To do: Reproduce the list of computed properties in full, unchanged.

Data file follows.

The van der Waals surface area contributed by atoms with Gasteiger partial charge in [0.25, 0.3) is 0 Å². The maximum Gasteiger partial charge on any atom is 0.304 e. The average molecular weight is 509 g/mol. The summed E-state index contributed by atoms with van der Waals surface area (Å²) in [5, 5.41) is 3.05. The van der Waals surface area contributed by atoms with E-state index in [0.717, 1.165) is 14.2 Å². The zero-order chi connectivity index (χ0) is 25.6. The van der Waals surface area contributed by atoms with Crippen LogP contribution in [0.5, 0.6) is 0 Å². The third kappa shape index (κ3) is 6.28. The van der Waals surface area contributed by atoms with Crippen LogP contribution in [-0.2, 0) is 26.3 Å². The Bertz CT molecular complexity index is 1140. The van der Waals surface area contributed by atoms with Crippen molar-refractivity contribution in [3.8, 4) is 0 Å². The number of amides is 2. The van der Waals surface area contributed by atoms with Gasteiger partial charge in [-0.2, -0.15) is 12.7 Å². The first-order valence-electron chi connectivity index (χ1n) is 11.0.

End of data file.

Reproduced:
The van der Waals surface area contributed by atoms with Gasteiger partial charge in [0.25, 0.3) is 0 Å². The maximum Gasteiger partial charge on any atom is 0.304 e. The average molecular weight is 509 g/mol. The summed E-state index contributed by atoms with van der Waals surface area (Å²) in [5, 5.41) is 3.05. The van der Waals surface area contributed by atoms with E-state index in [0.717, 1.165) is 14.2 Å². The zero-order chi connectivity index (χ0) is 25.6. The van der Waals surface area contributed by atoms with Crippen LogP contribution in [0.5, 0.6) is 0 Å². The third kappa shape index (κ3) is 6.28. The van der Waals surface area contributed by atoms with Crippen LogP contribution in [-0.2, 0) is 26.3 Å². The Bertz CT molecular complexity index is 1140. The van der Waals surface area contributed by atoms with Crippen molar-refractivity contribution in [3.8, 4) is 0 Å². The number of amides is 2. The van der Waals surface area contributed by atoms with Gasteiger partial charge in [-0.2, -0.15) is 12.7 Å². The first-order valence-electron chi connectivity index (χ1n) is 11.0.